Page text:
The Observer is a Student-run, daily print & online newspaper serving Notre Dame & Saint Mary's. Learn more about us.



ELECTION IN FOCUS: Youth vote could be major factor in election outcome

Kaitlynn Riely | Tuesday, October 28, 2008

Pollsters and pundits are making predictions about the outcome of the presidential election, but for all the pontificating, one of the biggest Election Day uncertainties is whether the “youth vote,” young people between the ages of 18 and about 29, will vote in significant numbers.

“Some people say, it’s the young vote … that would decide the election one way or another, if they really get out and vote for [Democratic candidate Sen. Barack] Obama,” said Jack Colwell, a political columnist for the South Bend Tribune and a Notre Dame professor in the Journalism, Ethics and Democracy program.

If the youth vote does not materialize, he said, then Republican candidate Sen. John McCain has a better chance of winning.

Nov. 4 marks the first time most Notre Dame students can vote in a presidential election. But based on the past youth voting record, it is likely that many students at Notre Dame, and many young people across the country, will not vote.

“Young people just don’t have a history of voting,” Notre Dame political science professor David Nickerson said. Since young people tend to move around the country more often than older people, they are harder for campaigns to mobilize. Voting is a habit, Nickerson said, so once a person votes, he is more likely to vote the next time.

Many young people have not developed the habit, he said.

Others may believe their vote does not matter, Colwell said.

“They may be soured by politics, or have the theory that they are all crooks, or that none of them are going to do anything, which isn’t true, because elections do matter,” Colwell said.

The high point for the youth vote was the 1960s, Nickerson said, but since then, the percentage of younger voters has declined. When Bill Clinton ran for president in 1992, he made an “unprecedented outreach to young voters,” Nickerson said, and that caused a jump in the number of young people who voted.

This year, Nickerson said, more young people than in the past have been responding in surveys that they are likely to vote.

“The general consensus is that turnout will be higher amongst young people [this year] than in 2004,” Nickerson said.

Colwell agreed that young people seem more interested in the 2008 election than presidential elections four and eight years ago.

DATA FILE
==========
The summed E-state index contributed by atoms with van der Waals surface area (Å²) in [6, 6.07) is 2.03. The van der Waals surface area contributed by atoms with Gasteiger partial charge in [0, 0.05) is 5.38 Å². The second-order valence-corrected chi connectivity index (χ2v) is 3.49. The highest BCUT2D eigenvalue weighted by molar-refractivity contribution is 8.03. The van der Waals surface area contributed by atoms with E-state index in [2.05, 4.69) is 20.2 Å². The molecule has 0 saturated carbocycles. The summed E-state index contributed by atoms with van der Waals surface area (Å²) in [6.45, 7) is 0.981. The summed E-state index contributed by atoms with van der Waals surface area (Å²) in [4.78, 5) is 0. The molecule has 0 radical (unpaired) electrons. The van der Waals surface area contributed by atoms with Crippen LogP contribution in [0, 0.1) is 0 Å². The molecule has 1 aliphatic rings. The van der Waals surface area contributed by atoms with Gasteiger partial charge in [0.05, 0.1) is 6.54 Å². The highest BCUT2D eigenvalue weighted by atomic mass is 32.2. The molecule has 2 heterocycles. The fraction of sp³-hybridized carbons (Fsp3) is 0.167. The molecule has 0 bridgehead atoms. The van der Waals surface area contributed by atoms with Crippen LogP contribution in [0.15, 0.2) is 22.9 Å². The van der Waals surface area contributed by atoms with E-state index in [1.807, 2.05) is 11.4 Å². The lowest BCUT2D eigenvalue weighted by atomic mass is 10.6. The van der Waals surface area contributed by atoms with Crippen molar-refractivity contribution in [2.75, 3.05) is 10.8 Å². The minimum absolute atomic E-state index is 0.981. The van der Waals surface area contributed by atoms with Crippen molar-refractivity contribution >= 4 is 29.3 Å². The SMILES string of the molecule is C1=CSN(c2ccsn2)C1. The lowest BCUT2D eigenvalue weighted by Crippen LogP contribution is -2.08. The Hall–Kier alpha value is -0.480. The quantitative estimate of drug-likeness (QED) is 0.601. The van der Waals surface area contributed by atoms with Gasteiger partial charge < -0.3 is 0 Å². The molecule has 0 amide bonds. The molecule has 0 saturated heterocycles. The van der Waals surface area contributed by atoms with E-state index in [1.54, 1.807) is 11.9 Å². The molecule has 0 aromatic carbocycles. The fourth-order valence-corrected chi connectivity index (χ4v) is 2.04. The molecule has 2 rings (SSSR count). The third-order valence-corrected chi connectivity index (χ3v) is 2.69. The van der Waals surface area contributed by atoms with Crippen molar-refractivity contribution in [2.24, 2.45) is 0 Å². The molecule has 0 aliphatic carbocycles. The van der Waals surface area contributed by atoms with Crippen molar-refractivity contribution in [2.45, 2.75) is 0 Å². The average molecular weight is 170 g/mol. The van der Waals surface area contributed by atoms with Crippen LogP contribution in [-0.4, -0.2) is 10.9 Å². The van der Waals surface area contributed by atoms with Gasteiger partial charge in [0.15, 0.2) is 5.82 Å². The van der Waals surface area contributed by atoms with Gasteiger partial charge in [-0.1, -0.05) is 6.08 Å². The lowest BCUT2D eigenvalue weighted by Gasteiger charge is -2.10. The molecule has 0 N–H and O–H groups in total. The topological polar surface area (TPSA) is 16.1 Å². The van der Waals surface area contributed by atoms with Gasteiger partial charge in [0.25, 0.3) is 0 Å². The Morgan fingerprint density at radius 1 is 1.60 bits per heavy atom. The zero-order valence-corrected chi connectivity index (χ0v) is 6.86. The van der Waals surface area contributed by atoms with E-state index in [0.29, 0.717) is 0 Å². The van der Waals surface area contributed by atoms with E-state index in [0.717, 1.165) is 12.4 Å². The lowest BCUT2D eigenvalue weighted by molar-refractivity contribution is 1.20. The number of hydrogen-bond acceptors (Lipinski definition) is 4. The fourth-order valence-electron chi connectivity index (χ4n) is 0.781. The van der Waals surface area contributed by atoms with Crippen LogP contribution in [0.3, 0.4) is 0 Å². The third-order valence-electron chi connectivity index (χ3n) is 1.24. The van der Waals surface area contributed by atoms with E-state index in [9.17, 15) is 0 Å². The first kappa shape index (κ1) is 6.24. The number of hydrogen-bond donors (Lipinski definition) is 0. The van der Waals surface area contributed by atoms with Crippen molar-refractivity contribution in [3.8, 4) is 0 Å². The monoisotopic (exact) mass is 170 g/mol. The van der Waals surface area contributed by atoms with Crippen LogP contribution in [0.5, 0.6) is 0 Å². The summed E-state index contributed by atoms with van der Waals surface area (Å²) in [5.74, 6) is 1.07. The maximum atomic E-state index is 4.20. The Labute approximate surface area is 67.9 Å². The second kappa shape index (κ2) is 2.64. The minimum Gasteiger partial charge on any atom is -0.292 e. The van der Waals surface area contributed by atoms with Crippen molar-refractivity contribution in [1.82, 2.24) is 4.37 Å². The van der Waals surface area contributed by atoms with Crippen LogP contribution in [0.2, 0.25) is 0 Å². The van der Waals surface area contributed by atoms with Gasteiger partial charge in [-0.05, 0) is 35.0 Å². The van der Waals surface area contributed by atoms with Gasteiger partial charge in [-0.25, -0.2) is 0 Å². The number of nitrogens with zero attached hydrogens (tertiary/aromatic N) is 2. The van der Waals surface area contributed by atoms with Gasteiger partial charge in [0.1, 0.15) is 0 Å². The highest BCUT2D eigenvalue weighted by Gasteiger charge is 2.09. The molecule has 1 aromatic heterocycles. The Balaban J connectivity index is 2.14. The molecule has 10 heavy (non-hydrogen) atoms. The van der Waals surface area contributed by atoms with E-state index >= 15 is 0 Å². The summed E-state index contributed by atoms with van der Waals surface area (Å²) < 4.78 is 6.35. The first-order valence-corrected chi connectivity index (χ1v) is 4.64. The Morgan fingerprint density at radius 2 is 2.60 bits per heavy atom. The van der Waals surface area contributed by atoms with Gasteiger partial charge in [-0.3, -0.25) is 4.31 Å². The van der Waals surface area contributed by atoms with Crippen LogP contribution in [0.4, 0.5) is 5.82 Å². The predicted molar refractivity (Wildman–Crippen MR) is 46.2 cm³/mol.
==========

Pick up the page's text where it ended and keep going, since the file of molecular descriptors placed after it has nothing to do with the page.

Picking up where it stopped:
“This time, they seem to be more interested in the election, probably realizing that there is a lot more at stake,” he said.

Issues like the Iraq War, the environment and energy initially attracted the interest of the young electorate, Colwell said.

Obama has inspired many young voters to become interested in politics for the first time, Nickerson said. Obama has been aggressively courting the youth vote, pushing for people to apply for absentee ballots if they are out of state on Nov. 4. McCain has also targeted young voters, but where Obama’s approach has been broad-based, McCain’s is more selective, aimed at young people likely to vote Republican, Nickerson said.

But it will be another week before the McCain and Obama campaigns will be able to tell whether their youth strategy has worked.

Based on their observations and interactions, some Notre Dame professors and students predicted a high percentage of Notre Dame students would vote.

Notre Dame students are more interested in the turnout of this election than they have been in the past, Colwell said, offering anecdotal evidence from his classes and his time on campus.

Two months ago, Colwell was part of a panel during a “Pizza, Pop and Politics” event hosted by ND Votes ’08, a campaign of the Center for Social Concerns.

“I was just amazed that the [Coleman-Morse] Lounge was standing room only,” he said. “And even afterward, there were still students around wanting to talk about the election.”

Junior Ed Yap, the president of the Notre Dame College Republicans, said he thinks the majority of his classmates have registered to vote.

“I think Notre Dame students will vote in higher percentages than students at other universities,” he said.

Senior Spencer Howard, the co-president of the Notre Dame College Democrats, agreed with Yap that Notre Dame students have been energized by the election.

“This year has been a really pleasant surprise,” he said. “Our students have become excited by the election.”

Yap said he hopes students turn out in large numbers for what he said is an important election, especially for the future of the economy.

“This election right now is the most important for our lifetime,” Yap said. “It’s the election most prior to when we enter the workforce.”

Students realize they are going to be affected by the results of the election, said sophomore Ben Linskey, the co-president of the Notre Dame College Libertarians. Walking around campus or eating at the dining hall, Linskey said he overhears people talking about the election.

“I think that’s going to translate into a lot of students going out to vote,” Linskey said.